My whole family enjoys receiving C/A, and we really appreciate the Presbyterian and Reformed teachings found in the magazine. Thank you for your thought provoking articles, and hilarious commentary on current happenings within the Church. We really got a kick out of the Thomas Kinkade/Marilyn Manson joke.

Blakely J. Meyer

Jefferson City, MO

Dear Editor,
We recently received your issue on the virtuosities of wood. I'll keep an eye out for the thumb dude, don't worry. In fact, I think I last saw him stuck firmly between pages 30 and 31, ranting and reviewing with the rest of the yahoos in the "Cave of Adullam." What I was doing there is irrelevant. What most pertinently matters in this letter to you is a certain article I came across near the bottom of the page, titled, rather inconspicuously I must say, "But We Already Knew How To Do This." In my opinion, the whole story told here should have stayed rather more than inconspicuous.

Knowing you about half as well as I'd like, I have the confidence to say that I should by now know you well enough to know that such a subject for an article was not originated by some demented Belgian. I feel safe enough to assume that it originated from a place a tad closer to home, perhaps in a place that some of you actually call home; perhaps in some dozing chair with the hem tattered by young canine teeth and where the peculiar scent of chocolate stains mixed with smoked pipe coffee (and there would be such a thing if I know anything about eccentrics) melded into the mind of a half-unwakeful person late at night where they were trying desperately to think of something to fill that small, three-square-inch space in want of filling on page 30 of Issue Number 4, Volume 14. . . . It seems to me that if we wish to maintain a certain reputation we have earned for couthliness of speech and faith-appropriate writing, we hardly need to be making the messed-up world out to be quite as messed-up as it seems. They're quite good at doing that themselves. It just so happens that the greater population of us prefers not to educate ourselves in the higher techniques of stupidity.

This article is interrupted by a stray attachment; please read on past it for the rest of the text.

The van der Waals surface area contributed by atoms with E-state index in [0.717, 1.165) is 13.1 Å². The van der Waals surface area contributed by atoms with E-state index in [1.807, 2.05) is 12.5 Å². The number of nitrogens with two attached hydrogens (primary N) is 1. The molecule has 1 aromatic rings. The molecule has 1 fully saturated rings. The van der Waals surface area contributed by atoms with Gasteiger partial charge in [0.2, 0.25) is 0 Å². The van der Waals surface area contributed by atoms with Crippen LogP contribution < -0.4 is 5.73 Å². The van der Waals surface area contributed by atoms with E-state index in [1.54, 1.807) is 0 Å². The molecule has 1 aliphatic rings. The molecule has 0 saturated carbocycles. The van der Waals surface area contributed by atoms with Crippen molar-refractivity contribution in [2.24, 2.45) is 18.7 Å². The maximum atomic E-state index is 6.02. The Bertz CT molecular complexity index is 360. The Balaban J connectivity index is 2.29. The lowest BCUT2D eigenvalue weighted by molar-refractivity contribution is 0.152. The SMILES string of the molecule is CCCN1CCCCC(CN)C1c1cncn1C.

. . . . If I choose to eat dirt, I'll feed myself when and where I please, thank you very much. When I read C/A, I do not expect to find dirt readily at my disposal, no matter how many dirty thumbs have lodged themselves between the pages. I read C/A for different reasons. It seems to me that I must either change my reasons or you must change your writings. Which do you prefer?
If anything, I think it best for you not to publish such articles. . . . It's all in less than good fun, and if that's how you want it to be, by all means carry on. You'll just cease to carry my approval with you.

Pekin, IN

Editor's reply: In these crazy times, the work of a satirist can be very difficult. It is easy to assume that we make up such stories, but alas, we did not. True story, a truly crazy Belgian, and we truly think that modern art has found its metier. If it is any consolation, on a serious note, we object to such corruption in art as much as you do. That's why we attack it.